According to Andrei Mikonin, the lawyer and partner of legal firm S&K Vertikal, the court system is not suited for pacific settlement of disputes. RBC daily

5 August 2011

The Russian court system cannot be described as is ideally suited for supporting pacific settlement of disputes and protecting interests of the signatory parties to amicable agreement. Quite often, problems arise after the litigation has started. The point is that a dispute often includes several judicial proceedings in courts of different territorial jurisdiction, administrative jurisdiction and often in courts of different jurisdiction.

For instance, claims against guarantors filed with courts of general jurisdiction, claims against beneficiaries filed with foreign courts, and local actions in the arbitration court other than place of arbitration of the principal debtor etc., can be initiated simultaneously. In such case, contestants should accept the risk of discretion of all judges in all proceedings, when concluding a chain of amicable agreements. Any judge may, at his discretion, not to approve an amicable agreement by the scheduled date, and that may put the whole amicable settlement at risk of failure.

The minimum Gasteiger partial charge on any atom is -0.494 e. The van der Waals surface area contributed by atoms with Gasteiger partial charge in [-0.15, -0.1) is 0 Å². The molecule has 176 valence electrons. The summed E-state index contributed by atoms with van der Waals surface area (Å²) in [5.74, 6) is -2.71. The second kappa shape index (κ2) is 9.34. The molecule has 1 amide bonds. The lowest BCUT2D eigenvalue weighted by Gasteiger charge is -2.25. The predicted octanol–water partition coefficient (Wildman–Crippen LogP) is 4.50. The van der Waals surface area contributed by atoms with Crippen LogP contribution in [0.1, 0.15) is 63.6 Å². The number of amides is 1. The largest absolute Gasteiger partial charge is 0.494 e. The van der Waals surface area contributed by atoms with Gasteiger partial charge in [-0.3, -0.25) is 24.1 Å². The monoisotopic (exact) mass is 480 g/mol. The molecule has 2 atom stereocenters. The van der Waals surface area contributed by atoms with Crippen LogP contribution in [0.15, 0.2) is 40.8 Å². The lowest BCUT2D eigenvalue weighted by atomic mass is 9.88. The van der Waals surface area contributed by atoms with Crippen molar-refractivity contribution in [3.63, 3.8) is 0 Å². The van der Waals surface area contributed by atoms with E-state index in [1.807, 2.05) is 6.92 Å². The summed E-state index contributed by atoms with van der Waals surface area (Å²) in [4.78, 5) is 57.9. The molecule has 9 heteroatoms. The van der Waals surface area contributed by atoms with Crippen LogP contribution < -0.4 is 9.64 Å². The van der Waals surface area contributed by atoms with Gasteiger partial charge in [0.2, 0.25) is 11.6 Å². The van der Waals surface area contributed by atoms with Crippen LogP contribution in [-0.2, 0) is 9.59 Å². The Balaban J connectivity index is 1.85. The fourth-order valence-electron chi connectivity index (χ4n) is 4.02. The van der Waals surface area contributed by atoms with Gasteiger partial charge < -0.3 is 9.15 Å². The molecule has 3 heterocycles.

The adjective legislation lacks procedures necessary to solve this issue. For instance, it is impossible to expressly secure execution of any amicable agreement without losing momentum (of the other proceedings). None of the parties has the right to waive claim with a guarantee that proceedings shall be resumed, should the other party refuse to observe the terms of agreement. They also cannot undertake to waive further claims. Therefore, in existing conditions the fact that litigation is already initiated does not provide for a possibility to conclude an amicable agreement, even in a situation when it has profits for both sides.

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